My mother often tells me the story of how my uncle left Iran. She had been living in Los Angeles at the time, a recent graduate of an engineering program at a private university in Missouri. My uncle was still living with my grandparents in Iran, and the country was in the midst of a political and religious revolution that had torn it straight down the middle.

My mother and I in Solvang, Calif., 1993; Tanya Ghahremani/Bustle

The decision to send my uncle to America to live with my mother wasn't an easy one — my grandmother, most of all, felt a deep sadness at the thought of sending her young son off to another country, and understandably so — but, given the dangerous political climate in the country at the time, it was the only decision that made sense. So, my grandmother got on a plane to Los Angeles with my uncle, and then she got back on that plane and my uncle didn't. The separation nearly killed my grandmother with grief, but it was for the best: Staying in Iran could have meant his death in the military, while in America, he had a chance at a normal life. At the time he would have been required to carry out military service, Iran was in the midst of the Iran-Iraq war; according to The Guardian, an estimated 1 million died in Iran during the eight years that war raged on — so it's quite possible (and deeply heartbreaking) that if he hadn't been allowed into the U.S., he'd be a statistic instead of my uncle.

My story is not unique. Take one look around you and I guarantee you will be able to find one, or more likely a few, people who will tell you that they are first generation Americans, or perhaps even an immigrant or refugee themselves.

Though he was undocumented, America, as it always has in the cases of those looking for a fresh start, embraced him. He graduated high school here, began three businesses here, is now the owner of a home in the suburbs complete with a picket fence here, and is even now a naturalized citizen of the country. He's engaged to be married now, too. He achieved the American dream, and only because we live in a country that has always made it possible for both its citizens and immigrants to do so. America is as much his as it is mine, someone who was born here.

My uncle, my mother, and extended family at my uncle's high school graduation, 1990; Tanya Ghahremani/Bustle

My mother's experience was slightly similar. She arrived on a student visa in 1978, just a year before the Iranian revolution tore through the country. She graduated university here, married here, and had a kid here — me. These are the people that Trump's executive order is banning: people like my parents, my uncle, and my family still living in Iran. It's not ISIS, not terrorists, not the "bad guys" — it's mothers, fathers, and children escaping war, who are all looking for a piece of the American dream.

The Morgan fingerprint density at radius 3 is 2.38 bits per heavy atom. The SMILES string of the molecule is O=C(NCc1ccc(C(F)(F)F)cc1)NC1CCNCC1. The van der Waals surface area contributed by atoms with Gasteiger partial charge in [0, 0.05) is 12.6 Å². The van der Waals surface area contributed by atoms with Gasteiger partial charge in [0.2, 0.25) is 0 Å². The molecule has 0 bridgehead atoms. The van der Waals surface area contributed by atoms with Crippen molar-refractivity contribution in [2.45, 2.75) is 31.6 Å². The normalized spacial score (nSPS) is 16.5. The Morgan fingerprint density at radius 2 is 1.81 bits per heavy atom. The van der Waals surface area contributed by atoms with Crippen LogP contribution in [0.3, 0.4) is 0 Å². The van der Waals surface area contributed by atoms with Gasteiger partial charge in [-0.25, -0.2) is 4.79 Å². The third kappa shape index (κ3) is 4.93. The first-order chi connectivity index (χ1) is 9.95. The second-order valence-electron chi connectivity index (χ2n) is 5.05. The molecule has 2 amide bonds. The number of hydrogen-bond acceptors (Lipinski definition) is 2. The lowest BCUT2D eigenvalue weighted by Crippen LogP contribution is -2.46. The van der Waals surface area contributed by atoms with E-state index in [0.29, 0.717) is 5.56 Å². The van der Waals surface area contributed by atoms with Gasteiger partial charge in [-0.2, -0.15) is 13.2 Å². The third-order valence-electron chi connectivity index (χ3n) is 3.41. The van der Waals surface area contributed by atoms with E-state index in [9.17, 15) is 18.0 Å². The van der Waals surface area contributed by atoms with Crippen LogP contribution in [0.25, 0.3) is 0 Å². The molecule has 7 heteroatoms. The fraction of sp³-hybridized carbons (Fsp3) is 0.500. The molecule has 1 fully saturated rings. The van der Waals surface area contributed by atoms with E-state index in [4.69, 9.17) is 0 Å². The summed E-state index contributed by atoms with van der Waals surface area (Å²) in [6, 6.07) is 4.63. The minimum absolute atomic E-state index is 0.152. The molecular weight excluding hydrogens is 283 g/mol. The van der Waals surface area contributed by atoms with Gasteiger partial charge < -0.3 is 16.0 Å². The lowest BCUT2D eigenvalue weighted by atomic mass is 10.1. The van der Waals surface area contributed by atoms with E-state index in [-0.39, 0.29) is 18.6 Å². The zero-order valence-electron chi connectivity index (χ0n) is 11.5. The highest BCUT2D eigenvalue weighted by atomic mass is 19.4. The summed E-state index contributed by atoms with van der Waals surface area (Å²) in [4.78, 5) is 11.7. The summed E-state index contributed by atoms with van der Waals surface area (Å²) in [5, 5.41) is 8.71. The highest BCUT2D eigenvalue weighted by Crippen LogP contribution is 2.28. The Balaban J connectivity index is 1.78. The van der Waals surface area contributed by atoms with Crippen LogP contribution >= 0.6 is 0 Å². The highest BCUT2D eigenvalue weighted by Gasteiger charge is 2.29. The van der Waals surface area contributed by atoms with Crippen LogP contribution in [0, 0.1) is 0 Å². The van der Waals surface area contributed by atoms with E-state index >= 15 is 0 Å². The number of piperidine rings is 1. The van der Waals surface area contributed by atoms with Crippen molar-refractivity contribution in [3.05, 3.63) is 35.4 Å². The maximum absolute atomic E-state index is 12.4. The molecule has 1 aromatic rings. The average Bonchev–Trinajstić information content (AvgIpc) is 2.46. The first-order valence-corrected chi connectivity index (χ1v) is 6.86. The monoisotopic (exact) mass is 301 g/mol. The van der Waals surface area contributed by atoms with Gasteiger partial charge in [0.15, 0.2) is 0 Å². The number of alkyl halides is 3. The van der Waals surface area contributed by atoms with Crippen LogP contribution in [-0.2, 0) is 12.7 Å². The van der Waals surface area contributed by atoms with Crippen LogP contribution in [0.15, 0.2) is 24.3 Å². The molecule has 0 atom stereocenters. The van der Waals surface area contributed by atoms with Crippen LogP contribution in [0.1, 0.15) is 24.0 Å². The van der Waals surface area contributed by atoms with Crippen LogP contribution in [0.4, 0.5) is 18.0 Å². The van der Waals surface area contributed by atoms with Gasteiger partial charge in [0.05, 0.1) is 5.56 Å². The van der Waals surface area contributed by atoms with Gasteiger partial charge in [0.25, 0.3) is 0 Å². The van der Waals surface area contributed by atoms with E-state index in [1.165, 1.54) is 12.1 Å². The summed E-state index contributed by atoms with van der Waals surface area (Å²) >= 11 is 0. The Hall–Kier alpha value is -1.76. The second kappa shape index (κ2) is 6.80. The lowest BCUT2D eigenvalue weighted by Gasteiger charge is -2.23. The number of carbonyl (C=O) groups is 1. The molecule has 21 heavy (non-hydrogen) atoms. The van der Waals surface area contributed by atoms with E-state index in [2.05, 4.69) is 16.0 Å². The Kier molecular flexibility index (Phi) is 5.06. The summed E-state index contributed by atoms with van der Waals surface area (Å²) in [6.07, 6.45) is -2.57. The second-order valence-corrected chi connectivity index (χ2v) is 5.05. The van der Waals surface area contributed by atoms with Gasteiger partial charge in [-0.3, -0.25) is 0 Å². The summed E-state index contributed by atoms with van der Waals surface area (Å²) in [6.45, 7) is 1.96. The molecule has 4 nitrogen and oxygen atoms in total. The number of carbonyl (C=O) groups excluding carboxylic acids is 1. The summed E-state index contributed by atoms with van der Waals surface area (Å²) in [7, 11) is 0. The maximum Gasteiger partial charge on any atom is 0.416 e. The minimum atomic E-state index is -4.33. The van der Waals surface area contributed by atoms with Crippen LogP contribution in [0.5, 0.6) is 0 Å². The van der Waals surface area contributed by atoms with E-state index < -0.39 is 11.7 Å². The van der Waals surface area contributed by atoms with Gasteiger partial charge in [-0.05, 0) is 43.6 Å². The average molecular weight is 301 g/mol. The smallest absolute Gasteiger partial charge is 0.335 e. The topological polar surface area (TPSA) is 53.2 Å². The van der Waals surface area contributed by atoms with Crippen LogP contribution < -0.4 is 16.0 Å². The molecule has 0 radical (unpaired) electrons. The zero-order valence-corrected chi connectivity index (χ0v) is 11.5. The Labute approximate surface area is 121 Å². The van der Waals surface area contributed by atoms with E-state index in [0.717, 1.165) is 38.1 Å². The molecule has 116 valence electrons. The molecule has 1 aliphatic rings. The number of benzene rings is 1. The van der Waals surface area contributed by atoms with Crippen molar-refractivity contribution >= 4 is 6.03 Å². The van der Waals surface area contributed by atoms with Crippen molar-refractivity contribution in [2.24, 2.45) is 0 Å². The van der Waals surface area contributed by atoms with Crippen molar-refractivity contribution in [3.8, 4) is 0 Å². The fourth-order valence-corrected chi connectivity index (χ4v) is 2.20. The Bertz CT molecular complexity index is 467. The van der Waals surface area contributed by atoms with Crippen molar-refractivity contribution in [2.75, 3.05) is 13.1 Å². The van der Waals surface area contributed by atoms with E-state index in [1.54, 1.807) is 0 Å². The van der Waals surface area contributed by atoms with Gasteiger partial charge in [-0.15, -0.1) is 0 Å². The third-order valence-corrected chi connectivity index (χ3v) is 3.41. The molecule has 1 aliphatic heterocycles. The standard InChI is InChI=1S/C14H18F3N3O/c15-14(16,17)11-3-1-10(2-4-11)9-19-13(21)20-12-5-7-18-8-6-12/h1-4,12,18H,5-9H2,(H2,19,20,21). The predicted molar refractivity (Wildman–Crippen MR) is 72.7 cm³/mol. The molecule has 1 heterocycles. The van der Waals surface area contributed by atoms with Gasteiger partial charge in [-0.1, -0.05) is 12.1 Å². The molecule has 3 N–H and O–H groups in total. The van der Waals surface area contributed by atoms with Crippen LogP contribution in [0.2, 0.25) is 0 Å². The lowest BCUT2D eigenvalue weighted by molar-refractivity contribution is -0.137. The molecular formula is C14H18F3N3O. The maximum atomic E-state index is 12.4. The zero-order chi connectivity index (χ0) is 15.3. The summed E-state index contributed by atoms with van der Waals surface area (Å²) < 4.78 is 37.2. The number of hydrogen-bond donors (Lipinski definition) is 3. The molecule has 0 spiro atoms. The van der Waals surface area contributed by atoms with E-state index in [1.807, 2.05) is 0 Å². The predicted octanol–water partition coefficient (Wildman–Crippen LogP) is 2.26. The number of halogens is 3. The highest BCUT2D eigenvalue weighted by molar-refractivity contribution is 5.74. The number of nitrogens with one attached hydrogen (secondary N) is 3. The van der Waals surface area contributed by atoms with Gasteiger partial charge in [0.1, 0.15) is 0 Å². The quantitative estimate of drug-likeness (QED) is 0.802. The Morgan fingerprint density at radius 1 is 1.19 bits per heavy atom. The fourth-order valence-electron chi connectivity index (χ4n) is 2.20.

My story is not unique. Take one look around you and I guarantee you will be able to find one, or more likely a few, people who will tell you that they are first generation Americans, or perhaps even an immigrant or refugee themselves. The country was literally founded by immigrants for the purpose of welcoming all, governing fairly, and offering freedom and justice.

To those who support the ban, I ask: What makes you feel you are more deserving of the American dream than others that you feel innocent people, no matter their intentions, should be shut out of a country that is supposed to be beacon of hope and freedom around the world? If it is simply because you were born here, make no mistake: That entitles you to nothing. You were afforded a privilege that made your start in the world easier than someone who had to seek it out; that's all.

To those of you affected by the ban: I stand with you, and I know firsthand how difficult it is to reconcile that you live in a country where a good chunk of people don't want you there. However, I ask you to take comfort in this: As evidenced by protests and pushback by citizens across the country, the majority of Americans do not feel the way Trump and his administration clearly do. Those people are out there, yes, and their threat to ours and our families' livelihood is real, but they do not dominate this country.

Continue to be louder than them, and continue to fight back through organized, peaceful protests, regular calls to representatives, and donations to charities and organizations that assist refugees and their families. The American dream belongs to us all, and it always has. My family, your family, and the family of every immigrant is solid proof.